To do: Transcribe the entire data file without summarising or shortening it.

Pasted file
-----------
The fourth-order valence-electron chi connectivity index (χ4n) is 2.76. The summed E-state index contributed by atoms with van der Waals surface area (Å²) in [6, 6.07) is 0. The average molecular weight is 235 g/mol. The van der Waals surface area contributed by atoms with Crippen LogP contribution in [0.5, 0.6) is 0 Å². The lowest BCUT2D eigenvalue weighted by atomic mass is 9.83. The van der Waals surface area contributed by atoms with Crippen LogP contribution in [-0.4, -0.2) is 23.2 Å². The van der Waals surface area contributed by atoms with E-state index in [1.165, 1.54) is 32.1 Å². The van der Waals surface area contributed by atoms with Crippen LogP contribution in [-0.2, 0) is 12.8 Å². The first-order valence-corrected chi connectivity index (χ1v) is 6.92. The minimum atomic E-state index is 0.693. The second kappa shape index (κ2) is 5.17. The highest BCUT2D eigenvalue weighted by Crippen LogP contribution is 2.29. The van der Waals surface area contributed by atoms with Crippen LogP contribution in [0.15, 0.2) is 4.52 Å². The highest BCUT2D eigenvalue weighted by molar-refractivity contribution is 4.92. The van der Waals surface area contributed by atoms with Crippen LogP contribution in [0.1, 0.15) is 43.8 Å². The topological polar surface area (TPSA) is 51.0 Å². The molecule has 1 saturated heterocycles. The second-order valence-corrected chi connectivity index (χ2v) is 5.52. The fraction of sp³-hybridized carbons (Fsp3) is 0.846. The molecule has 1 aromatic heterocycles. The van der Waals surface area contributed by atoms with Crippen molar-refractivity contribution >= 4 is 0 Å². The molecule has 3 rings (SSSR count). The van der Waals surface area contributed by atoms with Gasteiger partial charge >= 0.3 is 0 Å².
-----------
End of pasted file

The fourth-order valence-electron chi connectivity index (χ4n) is 2.76. The summed E-state index contributed by atoms with van der Waals surface area (Å²) in [6, 6.07) is 0. The average molecular weight is 235 g/mol. The van der Waals surface area contributed by atoms with Crippen LogP contribution in [0.5, 0.6) is 0 Å². The lowest BCUT2D eigenvalue weighted by atomic mass is 9.83. The van der Waals surface area contributed by atoms with Crippen LogP contribution in [-0.4, -0.2) is 23.2 Å². The van der Waals surface area contributed by atoms with E-state index in [1.165, 1.54) is 32.1 Å². The van der Waals surface area contributed by atoms with Crippen LogP contribution in [-0.2, 0) is 12.8 Å². The first-order valence-corrected chi connectivity index (χ1v) is 6.92. The minimum atomic E-state index is 0.693. The second kappa shape index (κ2) is 5.17. The highest BCUT2D eigenvalue weighted by Crippen LogP contribution is 2.29. The van der Waals surface area contributed by atoms with Crippen LogP contribution in [0.15, 0.2) is 4.52 Å². The highest BCUT2D eigenvalue weighted by molar-refractivity contribution is 4.92. The van der Waals surface area contributed by atoms with Crippen LogP contribution in [0.1, 0.15) is 43.8 Å². The topological polar surface area (TPSA) is 51.0 Å². The molecule has 1 saturated heterocycles. The second-order valence-corrected chi connectivity index (χ2v) is 5.52. The fraction of sp³-hybridized carbons (Fsp3) is 0.846. The molecule has 1 aromatic heterocycles. The van der Waals surface area contributed by atoms with Crippen molar-refractivity contribution >= 4 is 0 Å². The molecule has 3 rings (SSSR count). The van der Waals surface area contributed by atoms with Gasteiger partial charge >= 0.3 is 0 Å².